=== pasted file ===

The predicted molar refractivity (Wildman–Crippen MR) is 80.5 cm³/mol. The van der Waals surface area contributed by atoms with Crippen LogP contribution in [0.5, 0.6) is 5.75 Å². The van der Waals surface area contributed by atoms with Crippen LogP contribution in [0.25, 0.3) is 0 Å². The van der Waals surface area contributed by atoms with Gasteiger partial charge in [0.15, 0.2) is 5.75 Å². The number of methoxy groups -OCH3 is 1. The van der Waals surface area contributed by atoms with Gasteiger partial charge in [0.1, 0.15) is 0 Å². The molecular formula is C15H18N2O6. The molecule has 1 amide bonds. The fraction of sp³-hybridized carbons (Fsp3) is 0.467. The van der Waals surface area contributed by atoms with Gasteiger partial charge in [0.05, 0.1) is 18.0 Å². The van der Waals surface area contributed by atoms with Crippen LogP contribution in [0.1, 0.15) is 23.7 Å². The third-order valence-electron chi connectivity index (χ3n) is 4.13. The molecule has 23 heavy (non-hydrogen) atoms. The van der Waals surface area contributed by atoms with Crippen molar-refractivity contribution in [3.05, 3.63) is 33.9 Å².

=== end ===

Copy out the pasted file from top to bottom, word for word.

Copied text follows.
The predicted molar refractivity (Wildman–Crippen MR) is 80.5 cm³/mol. The van der Waals surface area contributed by atoms with Crippen LogP contribution in [0.5, 0.6) is 5.75 Å². The van der Waals surface area contributed by atoms with Crippen LogP contribution in [0.25, 0.3) is 0 Å². The van der Waals surface area contributed by atoms with Gasteiger partial charge in [0.15, 0.2) is 5.75 Å². The number of methoxy groups -OCH3 is 1. The van der Waals surface area contributed by atoms with Gasteiger partial charge in [0.1, 0.15) is 0 Å². The molecular formula is C15H18N2O6. The molecule has 1 amide bonds. The fraction of sp³-hybridized carbons (Fsp3) is 0.467. The van der Waals surface area contributed by atoms with Gasteiger partial charge in [0.05, 0.1) is 18.0 Å². The van der Waals surface area contributed by atoms with Crippen LogP contribution in [0.1, 0.15) is 23.7 Å². The third-order valence-electron chi connectivity index (χ3n) is 4.13. The molecule has 23 heavy (non-hydrogen) atoms. The van der Waals surface area contributed by atoms with Crippen molar-refractivity contribution in [3.05, 3.63) is 33.9 Å².